According to a recent Bureau of Labor Statistics/Department of Labor report, construction fatalities decreased slightly in 2013, and fatalities in the industry have dropped 36 percent since 2006. There were 796 workplace deaths in the private construction industry in 2013 and 806 in 2012. That translates into a 2013 fatality rate of 9.4 per 100,000 workers, down from 9.5 in 2012.

“While we welcome the news that fatality numbers have dropped 36 percent since 2006, ABC strongly believes that even one fatality is too many,” said ABC President and CEO Mike Bellaman. “We are committed to helping our members reach zero-incident jobsites and will reach that goal through the safety culture, systems and processes included in our Safety Training Evaluation Process (STEP) and Safety Academies.”

ABC has many safety programs available to its members to help reach its goal of zero-incident jobsites, including STEP.

STEP allows member contractors to regularly evaluate and strengthen their programs, yielding safety performance that is consistently better than the industry average. When compared with national construction averages, ABC members that participate in STEP have fatality rates that are 58 percent lower, OSHA injury rates that are 30 percent lower, and 90 percent fewer OSHA citations.

In 2013, ABC launched the STEP Plus program, designed to systemically enhance a company’s safety and health program to achieve world-class performance. STEP Plus engages companies through leadership’s commitment to safety as a core value; top-down cultural transformation to develop a “safety identity;” and transformative systems and processes designed to address hazard identification and abatement protocols to eliminate potential incidents before they occur. The STEP Plus Safety Excellence Academy, offered at ABC National and chapter events nationwide, helps to explain the concepts of STEP Plus and how they can be incorporated to develop a world-class safety culture and program.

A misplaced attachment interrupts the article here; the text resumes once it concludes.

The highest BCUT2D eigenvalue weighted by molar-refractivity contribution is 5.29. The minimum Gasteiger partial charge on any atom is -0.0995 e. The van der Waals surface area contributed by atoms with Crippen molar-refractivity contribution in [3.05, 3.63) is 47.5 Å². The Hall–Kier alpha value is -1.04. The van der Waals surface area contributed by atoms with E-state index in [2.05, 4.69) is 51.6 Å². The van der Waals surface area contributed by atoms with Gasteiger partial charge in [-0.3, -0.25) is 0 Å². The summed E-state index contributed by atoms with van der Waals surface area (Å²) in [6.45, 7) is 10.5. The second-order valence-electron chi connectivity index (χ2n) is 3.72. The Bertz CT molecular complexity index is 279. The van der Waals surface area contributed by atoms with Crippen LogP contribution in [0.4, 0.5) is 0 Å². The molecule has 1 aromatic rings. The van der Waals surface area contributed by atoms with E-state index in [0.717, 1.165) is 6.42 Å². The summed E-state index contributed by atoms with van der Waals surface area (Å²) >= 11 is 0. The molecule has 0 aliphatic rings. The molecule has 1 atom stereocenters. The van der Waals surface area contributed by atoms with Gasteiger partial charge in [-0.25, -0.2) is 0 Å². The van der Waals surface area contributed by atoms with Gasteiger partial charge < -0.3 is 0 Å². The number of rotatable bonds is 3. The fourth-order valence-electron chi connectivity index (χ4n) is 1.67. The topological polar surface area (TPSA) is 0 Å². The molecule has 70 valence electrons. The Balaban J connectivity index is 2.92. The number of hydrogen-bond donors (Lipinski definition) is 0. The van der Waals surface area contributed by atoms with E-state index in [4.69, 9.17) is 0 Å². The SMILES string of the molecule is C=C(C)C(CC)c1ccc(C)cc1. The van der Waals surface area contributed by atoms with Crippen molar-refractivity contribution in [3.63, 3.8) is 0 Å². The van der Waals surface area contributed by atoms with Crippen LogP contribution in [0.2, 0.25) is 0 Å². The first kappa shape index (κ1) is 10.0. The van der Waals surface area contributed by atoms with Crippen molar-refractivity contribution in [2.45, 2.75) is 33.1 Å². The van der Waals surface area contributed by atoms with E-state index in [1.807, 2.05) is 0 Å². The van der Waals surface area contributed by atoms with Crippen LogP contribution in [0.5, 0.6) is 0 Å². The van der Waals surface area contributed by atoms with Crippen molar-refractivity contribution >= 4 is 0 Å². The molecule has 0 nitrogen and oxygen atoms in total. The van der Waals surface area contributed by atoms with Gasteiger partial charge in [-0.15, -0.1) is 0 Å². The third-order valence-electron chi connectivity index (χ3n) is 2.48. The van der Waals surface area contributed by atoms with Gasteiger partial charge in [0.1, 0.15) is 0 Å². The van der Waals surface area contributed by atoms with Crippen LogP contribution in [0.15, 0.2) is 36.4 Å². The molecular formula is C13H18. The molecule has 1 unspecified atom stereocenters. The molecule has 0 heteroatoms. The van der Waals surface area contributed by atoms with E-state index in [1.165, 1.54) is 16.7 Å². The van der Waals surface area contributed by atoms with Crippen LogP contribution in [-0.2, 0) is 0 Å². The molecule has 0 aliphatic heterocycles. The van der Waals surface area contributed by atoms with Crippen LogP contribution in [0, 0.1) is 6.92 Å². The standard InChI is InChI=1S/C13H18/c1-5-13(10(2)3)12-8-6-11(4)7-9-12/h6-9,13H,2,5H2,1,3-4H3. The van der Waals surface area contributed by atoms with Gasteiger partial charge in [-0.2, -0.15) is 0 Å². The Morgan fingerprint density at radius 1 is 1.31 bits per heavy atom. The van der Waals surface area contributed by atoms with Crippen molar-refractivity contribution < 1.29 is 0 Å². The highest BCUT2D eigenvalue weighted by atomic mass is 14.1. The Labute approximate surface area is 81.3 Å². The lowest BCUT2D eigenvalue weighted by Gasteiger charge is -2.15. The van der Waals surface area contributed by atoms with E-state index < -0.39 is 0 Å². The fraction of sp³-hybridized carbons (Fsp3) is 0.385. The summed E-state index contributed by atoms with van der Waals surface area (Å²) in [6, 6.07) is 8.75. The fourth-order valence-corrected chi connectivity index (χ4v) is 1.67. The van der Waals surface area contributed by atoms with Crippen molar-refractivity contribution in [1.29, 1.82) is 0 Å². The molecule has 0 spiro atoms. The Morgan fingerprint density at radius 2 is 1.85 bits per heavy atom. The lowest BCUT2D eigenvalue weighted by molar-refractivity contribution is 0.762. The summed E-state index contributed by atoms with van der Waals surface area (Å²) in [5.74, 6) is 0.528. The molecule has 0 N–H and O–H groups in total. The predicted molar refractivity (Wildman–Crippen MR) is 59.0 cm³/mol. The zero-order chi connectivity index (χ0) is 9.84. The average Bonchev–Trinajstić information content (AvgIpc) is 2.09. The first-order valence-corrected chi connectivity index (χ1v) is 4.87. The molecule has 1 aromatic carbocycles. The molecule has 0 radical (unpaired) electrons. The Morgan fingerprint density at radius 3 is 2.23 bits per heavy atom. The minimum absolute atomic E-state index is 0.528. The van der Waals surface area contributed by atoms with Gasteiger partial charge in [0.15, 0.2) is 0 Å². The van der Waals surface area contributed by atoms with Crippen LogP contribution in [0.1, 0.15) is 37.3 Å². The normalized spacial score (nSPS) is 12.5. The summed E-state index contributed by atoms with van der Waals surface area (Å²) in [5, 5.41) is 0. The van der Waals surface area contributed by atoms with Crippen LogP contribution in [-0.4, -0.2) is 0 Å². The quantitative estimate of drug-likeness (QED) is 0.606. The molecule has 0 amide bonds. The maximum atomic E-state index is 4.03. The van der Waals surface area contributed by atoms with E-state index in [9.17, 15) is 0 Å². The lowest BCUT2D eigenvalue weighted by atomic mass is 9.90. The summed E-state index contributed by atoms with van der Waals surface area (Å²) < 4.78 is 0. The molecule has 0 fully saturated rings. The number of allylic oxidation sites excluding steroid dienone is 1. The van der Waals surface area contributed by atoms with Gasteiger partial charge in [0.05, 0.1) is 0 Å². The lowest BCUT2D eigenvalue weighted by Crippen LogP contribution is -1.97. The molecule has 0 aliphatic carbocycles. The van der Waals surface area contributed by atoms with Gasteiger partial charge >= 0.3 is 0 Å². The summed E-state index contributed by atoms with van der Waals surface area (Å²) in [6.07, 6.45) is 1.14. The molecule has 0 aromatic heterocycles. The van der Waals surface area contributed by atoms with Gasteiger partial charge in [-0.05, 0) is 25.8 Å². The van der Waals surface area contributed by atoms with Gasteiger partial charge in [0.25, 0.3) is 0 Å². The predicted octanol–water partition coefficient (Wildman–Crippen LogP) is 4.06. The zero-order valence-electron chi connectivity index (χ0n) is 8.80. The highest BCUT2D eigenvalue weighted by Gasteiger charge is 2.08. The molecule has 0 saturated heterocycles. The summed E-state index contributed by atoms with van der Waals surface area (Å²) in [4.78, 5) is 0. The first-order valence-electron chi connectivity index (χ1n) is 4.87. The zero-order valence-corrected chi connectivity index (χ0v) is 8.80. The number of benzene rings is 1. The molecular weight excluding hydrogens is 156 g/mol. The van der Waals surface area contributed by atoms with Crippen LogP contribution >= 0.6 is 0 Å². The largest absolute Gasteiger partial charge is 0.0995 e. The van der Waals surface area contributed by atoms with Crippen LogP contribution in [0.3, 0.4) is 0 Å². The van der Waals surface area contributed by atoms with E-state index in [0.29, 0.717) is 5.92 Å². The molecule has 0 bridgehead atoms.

In addition, ABC is a founding partner of the Construction Coalition for a Drug- and Alcohol-Free Workplace (CCDAFW). One-third of accidents on construction jobsites occur as a result of substance abuse. To achieve the goal of having an industry that is world class in safety, workers must have a work environment free of drugs and alcohol.

In the interest of achieving this goal, ABC, Associated General Contractors of America, the Construction Industry Round Table, the Construction Users Roundtable and Women Construction Owners and Executives joined forces to create the CCDAFW.

CCDAFW has proposed a minimum set of standards in drug and alcohol policies and testing, and is engaging industry leaders, owners/users, unions, trade associations, insurance carriers and regulatory organizations to have these standards adopted by the construction industry. Construction contractors are asked to take a pledge on http://www.drugfreeconstruction.org that states their companies will take reasonable action to create and maintain a workplace free from substance abuse and will work to increase awareness of the dangers of substance abuse within the workplace and throughout the construction industry.

The coalition’s website also features a sample policy that employers can edit to fit their company needs and local/state laws, in addition to a “Best Practices” section with recommended policies and procedures that companies can incorporate into their substance abuse policies.

Excerpts from this article were taken from ABC.org